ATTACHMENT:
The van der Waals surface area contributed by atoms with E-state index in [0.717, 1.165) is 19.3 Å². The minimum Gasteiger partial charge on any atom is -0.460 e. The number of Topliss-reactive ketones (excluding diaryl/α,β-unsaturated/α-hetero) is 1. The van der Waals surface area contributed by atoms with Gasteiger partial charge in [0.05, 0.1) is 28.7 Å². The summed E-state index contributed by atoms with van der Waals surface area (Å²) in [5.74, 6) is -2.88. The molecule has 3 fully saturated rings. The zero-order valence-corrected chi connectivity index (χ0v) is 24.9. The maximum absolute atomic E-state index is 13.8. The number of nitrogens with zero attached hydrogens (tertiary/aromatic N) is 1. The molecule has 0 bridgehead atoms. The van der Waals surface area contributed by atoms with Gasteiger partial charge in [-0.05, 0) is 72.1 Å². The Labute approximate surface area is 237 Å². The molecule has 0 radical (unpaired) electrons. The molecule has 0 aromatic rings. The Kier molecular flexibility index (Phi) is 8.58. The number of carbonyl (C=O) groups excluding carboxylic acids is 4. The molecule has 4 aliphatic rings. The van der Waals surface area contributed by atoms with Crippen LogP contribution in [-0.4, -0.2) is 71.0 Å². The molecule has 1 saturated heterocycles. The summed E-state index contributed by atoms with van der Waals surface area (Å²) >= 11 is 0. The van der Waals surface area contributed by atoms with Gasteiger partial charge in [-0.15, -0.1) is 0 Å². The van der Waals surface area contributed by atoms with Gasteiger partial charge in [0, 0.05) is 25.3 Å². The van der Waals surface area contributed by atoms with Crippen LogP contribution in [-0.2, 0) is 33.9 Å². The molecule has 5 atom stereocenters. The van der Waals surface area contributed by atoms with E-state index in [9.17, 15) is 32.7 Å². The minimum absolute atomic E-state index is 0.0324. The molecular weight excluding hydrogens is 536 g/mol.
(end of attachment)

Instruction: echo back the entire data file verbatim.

The van der Waals surface area contributed by atoms with E-state index in [0.717, 1.165) is 19.3 Å². The minimum Gasteiger partial charge on any atom is -0.460 e. The number of Topliss-reactive ketones (excluding diaryl/α,β-unsaturated/α-hetero) is 1. The van der Waals surface area contributed by atoms with Gasteiger partial charge in [0.05, 0.1) is 28.7 Å². The summed E-state index contributed by atoms with van der Waals surface area (Å²) in [5.74, 6) is -2.88. The molecule has 3 fully saturated rings. The zero-order valence-corrected chi connectivity index (χ0v) is 24.9. The maximum absolute atomic E-state index is 13.8. The number of nitrogens with zero attached hydrogens (tertiary/aromatic N) is 1. The molecule has 0 bridgehead atoms. The van der Waals surface area contributed by atoms with Gasteiger partial charge in [-0.05, 0) is 72.1 Å². The Labute approximate surface area is 237 Å². The molecule has 0 radical (unpaired) electrons. The molecule has 0 aromatic rings. The Kier molecular flexibility index (Phi) is 8.58. The number of carbonyl (C=O) groups excluding carboxylic acids is 4. The molecule has 4 aliphatic rings. The van der Waals surface area contributed by atoms with Crippen LogP contribution in [-0.4, -0.2) is 71.0 Å². The molecule has 1 saturated heterocycles. The summed E-state index contributed by atoms with van der Waals surface area (Å²) >= 11 is 0. The van der Waals surface area contributed by atoms with Gasteiger partial charge in [-0.15, -0.1) is 0 Å². The van der Waals surface area contributed by atoms with Gasteiger partial charge in [0, 0.05) is 25.3 Å². The van der Waals surface area contributed by atoms with Crippen LogP contribution in [-0.2, 0) is 33.9 Å². The molecule has 5 atom stereocenters. The van der Waals surface area contributed by atoms with E-state index in [9.17, 15) is 32.7 Å². The minimum absolute atomic E-state index is 0.0324. The molecular weight excluding hydrogens is 536 g/mol.